The 1st-stage booster & flex nozzle control tanks were manufactured at Walchandnagar Industries

Pune’s Walchandnagar Industries Ltd manufactured components of the lunar mission vehicle, such as the first-stage booster and “flex nozzle control tanks”

The launch of India’s second lunar exploration mission, Chandrayaan-2, has a strong Pune connect with critical components, such as the first-stage booster and the “flex nozzle control tanks” being manufactured in rural Pune by Walchandnagar Industries Ltd (WIL).

This 111-year-old firm, which has made a pioneering contribution to India’s defence and aerospace programmes, is located 130 km from Pune in Walchandnagar village (taluka Indapur), named after the company’s founder, Seth Walchand Hirachand Doshi.

For the Chandrayaan-2 mission, WIL manufactured the first-stage booster with a height of 80 feet and diameter of more than 12 feet, the company’s managing director and CEO, G K Pillai said in an interview.

“The booster has three parts and is filled with solid fuels. This is used for the first stage of the space vehicle. Also, we have successfully manufactured the ‘Flex Nozzle Control Tanks’ which are essential for direction control,” he said.

Pune,Chandrayaan,first stage booster
Students jump with joy after the Chandrayaan-2 was launched on Monday. A programme to screen the launch event was held at Fergusson College amphitheatre

A team of ISRO (Indian Space Research Organisation) quality control engineers was stationed at Walchandnagar for two years to oversee the manufacturing. While the highly specialised metals and material for the manufacturing of the components were delivered by ISRO along with the basic engineering specifications, the detailed engineering was done by the Walchandnagar Industries Aerospace division with 80 workers and 10 engineers.

Walchandnagar Industries contribution to the prestigious ISRO mission does not come as a surprise as the firm had worked on not just the Chandrayaan-1 project, but on all ISRO launch missions since 1976.

It was his firm, Hindustan Aircraft Limited, established in 1942 which later became the state-owned Hindustan Aeronautics Limited (HAL). Likewise, Doshi founded Hindustan Shipyard at Visakhapatnam in 1948 and the company’s first ship, Jal-Usha was commissioned by prime minister Pandit Jawaharlal Nehru.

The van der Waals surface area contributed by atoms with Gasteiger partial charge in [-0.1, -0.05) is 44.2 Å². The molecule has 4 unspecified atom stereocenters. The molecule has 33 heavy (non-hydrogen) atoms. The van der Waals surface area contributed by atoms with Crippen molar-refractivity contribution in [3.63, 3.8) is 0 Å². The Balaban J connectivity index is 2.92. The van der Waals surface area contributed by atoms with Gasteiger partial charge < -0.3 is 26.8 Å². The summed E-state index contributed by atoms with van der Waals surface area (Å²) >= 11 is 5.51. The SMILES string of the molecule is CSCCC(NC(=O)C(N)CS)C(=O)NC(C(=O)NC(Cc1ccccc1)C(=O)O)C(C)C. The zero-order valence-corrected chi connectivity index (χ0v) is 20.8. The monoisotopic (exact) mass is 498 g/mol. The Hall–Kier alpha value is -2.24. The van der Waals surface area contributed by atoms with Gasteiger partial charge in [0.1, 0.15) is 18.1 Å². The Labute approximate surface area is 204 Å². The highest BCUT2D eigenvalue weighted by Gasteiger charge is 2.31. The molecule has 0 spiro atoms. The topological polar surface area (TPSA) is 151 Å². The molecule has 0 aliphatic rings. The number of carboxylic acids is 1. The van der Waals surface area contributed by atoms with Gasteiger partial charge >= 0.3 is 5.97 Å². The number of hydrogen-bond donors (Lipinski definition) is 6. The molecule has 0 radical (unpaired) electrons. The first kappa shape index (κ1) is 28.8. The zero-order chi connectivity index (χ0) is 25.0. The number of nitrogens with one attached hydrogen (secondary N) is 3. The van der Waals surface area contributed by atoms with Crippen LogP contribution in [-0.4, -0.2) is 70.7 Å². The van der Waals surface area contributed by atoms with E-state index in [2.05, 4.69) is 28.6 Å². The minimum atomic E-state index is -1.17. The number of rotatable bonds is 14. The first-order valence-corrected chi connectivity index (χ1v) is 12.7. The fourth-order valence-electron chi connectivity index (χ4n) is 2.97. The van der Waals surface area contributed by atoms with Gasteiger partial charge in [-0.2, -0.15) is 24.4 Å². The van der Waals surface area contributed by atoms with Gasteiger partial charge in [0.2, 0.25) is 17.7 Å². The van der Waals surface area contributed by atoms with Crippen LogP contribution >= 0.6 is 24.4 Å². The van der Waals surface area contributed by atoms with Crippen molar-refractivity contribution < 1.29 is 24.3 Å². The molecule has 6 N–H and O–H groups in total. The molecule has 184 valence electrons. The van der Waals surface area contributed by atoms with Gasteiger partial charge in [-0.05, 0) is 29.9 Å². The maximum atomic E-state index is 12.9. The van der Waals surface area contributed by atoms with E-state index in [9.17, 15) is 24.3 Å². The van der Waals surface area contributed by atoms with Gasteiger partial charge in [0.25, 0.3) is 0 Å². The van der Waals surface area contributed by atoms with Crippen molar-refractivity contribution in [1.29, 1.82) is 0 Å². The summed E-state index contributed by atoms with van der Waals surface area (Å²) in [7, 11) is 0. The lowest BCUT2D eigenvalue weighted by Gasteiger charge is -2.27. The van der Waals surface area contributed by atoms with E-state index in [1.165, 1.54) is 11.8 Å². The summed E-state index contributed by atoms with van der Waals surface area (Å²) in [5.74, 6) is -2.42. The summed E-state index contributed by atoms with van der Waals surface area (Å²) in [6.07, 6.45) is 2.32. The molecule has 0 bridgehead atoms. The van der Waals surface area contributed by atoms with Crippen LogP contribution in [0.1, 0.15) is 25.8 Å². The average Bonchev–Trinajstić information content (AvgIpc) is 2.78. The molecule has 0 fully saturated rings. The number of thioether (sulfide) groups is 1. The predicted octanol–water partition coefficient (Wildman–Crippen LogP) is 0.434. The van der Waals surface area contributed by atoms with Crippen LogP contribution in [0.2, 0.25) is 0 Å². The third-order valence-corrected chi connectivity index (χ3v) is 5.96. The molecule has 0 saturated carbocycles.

The company also focused on manufacturing and setting up sugarcane plants; coal generation power plants and cement plants with its current focus on defence, nuclear and aerospace production. It has three manufacturing plants at Walchandnagar, Satara and Dharwad in Karnataka.

Walchandnagar’s MD Pillai said that ever since India’s first nuclear test in May 1974, WIL got involved in the nation’s nuclear and aerospace programmes as Western nations had blacklisted India from importing critical technology for these sensitive sectors.

APJ Abdul Kalam, a key figure in India’s nuclear and missile programmes had visited Walchandnagar several times as he felt that this firm could manufacture equipment for the nation’s space and nuclear sectors, Pillai said.

“Walchandnagar Industries Ltd has been involved in manufacturing components for all the 48 launches till now, right from the first launch of PSLV-D1 in 1993,” said Pillai.

According to Pillai, the entire journey with ISRO has been a rich learning experience for both Walchandnagar Industries and space scientists as they mastered critical technologies through trial and experiments.

In fact, engineers from ISRO and Walchandnagar Industries have already begun work on India’s manned mission to the moon, the Gaganyaan Mission, in 2022.

Puneites glow in the light of Chandrayaan’s take-off

At 2.43 pm on Monday, just as the entire country rejoiced as country’s most crucial ‘Chandrayaan 2’ lunar mission vehicle was launched towards the moon, Pune was no exception.

To celebrate this movement there were many programmes related to watching this historical ‘take-off’ held in Pune at various places like Inter-University Centre for Astronomy and Astrophysics (Iucaa), National Centre for Radio Astrophysics (NCRA), Fergusson College and in schools.

Talking about the launch, Ajit Kembhvi, former director of Iucaa and currently the astronomy professor, said, “Chandrayaan 2 mission is an important milestone in the Indian space science and till now the process is going flawlessly for this project. It has shown the world that India will not remain behind in space science and this is the start of it.”

“On the other hand, this mission has given inspiration to the youths who are trying to make a career in astronomy and space science,” said Kembhvi.

“In forthcoming years there will be a lot of scope for Indian scientists and researchers as there are many space projects lined up in the country,” he added.

Soumavo Ghosh, research student, from IIucaa, galaxies department, said, “Watching the launch of Chandrayaan 2 vehicle was a moment of joy for all of us, especially when you are working in the same field.”

“It is an excellent mission which has boosted the morale of research students like me,” said Ghosh.

Another research student of at Iucaa Ashwinya Sharma, said, “It feels great to be a proud Indian today after the Chandrayaan 2 was successfully launched.”

“I am more interested in its outcome when it completes all the tests and research on the moon,” said Sharma.

Shamin Padalkar who had come along with her 5-year-old son Vibhormitra to witness this movement at Iucaa, said, “Today’s generation should know about such historical movements of our country, so I brought my son along with me to see the launch event ‘live’.”